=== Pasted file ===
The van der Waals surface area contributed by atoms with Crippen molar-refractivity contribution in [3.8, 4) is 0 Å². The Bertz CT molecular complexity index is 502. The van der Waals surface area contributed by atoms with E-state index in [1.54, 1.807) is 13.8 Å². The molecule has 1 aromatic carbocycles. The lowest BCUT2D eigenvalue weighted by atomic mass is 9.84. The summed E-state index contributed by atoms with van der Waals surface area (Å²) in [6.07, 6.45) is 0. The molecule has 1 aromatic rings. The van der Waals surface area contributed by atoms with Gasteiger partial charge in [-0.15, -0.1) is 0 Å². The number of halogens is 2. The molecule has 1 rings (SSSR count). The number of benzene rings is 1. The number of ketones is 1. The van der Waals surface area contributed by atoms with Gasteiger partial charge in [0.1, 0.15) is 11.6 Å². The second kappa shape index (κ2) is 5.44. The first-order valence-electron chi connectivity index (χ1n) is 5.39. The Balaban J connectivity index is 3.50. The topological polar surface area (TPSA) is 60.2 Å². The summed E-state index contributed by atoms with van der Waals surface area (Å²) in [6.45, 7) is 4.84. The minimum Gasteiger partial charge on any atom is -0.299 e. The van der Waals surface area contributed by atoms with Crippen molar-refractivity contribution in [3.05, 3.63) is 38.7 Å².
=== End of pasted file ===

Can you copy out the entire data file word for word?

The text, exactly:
The van der Waals surface area contributed by atoms with Crippen molar-refractivity contribution in [3.8, 4) is 0 Å². The Bertz CT molecular complexity index is 502. The van der Waals surface area contributed by atoms with E-state index in [1.54, 1.807) is 13.8 Å². The molecule has 1 aromatic carbocycles. The lowest BCUT2D eigenvalue weighted by atomic mass is 9.84. The summed E-state index contributed by atoms with van der Waals surface area (Å²) in [6.07, 6.45) is 0. The molecule has 1 aromatic rings. The van der Waals surface area contributed by atoms with Gasteiger partial charge in [-0.15, -0.1) is 0 Å². The number of halogens is 2. The molecule has 1 rings (SSSR count). The number of benzene rings is 1. The number of ketones is 1. The van der Waals surface area contributed by atoms with Gasteiger partial charge in [0.1, 0.15) is 11.6 Å². The second kappa shape index (κ2) is 5.44. The first-order valence-electron chi connectivity index (χ1n) is 5.39. The Balaban J connectivity index is 3.50. The topological polar surface area (TPSA) is 60.2 Å². The summed E-state index contributed by atoms with van der Waals surface area (Å²) in [6.45, 7) is 4.84. The minimum Gasteiger partial charge on any atom is -0.299 e. The van der Waals surface area contributed by atoms with Crippen molar-refractivity contribution in [3.05, 3.63) is 38.7 Å².